''I didn't perform in Math; I could not attend my preferred school because of this. I gained admission into my third-choice school, Nsaba Presbyterian Senior High School (SHS), where I studied General Arts,'' he tells YEN.com.gh.
Cobbina's talent discovery
During his first year in SHS, Cobbina developed a passion for fashion, which inspired him to design a belt he branded [Sezy] belt, a name which later became his moniker.
''What heightened the desire was when students paid for mufti and Lacoste shirts with their branded names behind them for inter-houses. I was disappointed because I didn't receive mine. I had to wear khaki and a white shirt to the field on the day of the programme.''
''So, during the next inter-house event, I came to Accra to design a customised Lacoste shirt with my name, and people loved it. I started producing T-shirts and Lacostes for my friends who requested it. I was earning money for it,'' he recalls.''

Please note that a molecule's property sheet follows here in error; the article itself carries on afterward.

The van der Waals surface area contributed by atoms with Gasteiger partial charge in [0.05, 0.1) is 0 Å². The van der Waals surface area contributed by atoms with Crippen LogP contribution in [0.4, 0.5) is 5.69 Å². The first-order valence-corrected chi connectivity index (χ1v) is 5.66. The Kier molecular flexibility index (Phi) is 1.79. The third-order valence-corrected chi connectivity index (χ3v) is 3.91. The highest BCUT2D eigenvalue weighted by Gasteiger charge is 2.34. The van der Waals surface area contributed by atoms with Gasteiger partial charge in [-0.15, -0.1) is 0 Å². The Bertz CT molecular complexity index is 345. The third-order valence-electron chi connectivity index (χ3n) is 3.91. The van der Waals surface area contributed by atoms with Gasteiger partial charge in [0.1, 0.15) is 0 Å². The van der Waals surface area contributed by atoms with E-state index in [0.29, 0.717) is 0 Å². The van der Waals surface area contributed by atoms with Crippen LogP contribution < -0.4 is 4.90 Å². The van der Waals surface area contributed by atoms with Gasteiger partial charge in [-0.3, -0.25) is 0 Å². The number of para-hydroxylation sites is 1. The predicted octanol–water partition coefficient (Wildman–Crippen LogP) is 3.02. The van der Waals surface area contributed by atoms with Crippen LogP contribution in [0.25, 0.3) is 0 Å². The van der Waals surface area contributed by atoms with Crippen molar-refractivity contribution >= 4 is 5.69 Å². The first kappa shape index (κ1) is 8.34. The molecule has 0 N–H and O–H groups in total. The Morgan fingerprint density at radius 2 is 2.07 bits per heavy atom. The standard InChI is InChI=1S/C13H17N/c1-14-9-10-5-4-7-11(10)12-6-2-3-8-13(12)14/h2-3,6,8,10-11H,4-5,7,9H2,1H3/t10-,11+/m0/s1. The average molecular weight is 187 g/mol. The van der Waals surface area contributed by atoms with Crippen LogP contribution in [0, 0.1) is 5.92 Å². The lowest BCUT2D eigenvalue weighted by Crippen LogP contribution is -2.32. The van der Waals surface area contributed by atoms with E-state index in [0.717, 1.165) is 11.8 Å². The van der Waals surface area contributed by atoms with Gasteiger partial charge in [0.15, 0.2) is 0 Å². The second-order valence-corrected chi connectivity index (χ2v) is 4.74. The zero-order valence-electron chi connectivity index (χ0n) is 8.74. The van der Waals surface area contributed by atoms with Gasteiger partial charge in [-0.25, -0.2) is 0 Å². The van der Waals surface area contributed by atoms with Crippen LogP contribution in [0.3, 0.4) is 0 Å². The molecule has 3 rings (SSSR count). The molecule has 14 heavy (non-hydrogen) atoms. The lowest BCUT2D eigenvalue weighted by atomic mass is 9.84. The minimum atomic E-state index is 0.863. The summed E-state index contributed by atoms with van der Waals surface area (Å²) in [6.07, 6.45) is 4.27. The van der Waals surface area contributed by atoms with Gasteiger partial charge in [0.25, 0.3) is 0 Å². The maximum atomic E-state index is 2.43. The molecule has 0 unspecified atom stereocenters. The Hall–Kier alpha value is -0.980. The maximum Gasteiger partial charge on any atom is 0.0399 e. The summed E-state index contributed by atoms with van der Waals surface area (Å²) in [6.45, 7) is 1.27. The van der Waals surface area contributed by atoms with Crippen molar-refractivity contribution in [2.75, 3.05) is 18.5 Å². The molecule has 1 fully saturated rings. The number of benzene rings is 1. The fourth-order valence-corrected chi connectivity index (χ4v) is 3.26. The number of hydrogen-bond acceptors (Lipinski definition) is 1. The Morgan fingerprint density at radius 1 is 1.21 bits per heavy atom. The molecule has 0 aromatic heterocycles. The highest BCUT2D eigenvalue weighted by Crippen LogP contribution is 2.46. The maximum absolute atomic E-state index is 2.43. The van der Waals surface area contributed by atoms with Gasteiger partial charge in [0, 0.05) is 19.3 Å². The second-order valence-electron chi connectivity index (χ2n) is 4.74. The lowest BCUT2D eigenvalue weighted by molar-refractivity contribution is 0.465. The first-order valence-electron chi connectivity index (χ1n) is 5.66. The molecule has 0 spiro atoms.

Cobbina had to combine his studies with his young fashion brand, albeit less demanding because it was more for fun. He tells YEN.com.gh that it birth the name Smully Gh in SHS.
Though the young entrepreneur found a use for his fashion talent, he failed to triumph over his difficulty with Math. He underperformed in the subject in the 2011 West African Senior School Certificate Examination (WASSCE). Later, he enrolled at Central University for a diploma in marketing programme.
While at the university, Cobbina put more effort into producing and selling his branded shirts.
''I produced T-shirts for my friends for free to make a statement and promote the brand.''
See photos of Cobbina's fashion shows at Central University (L) and Wisconsin International University (R):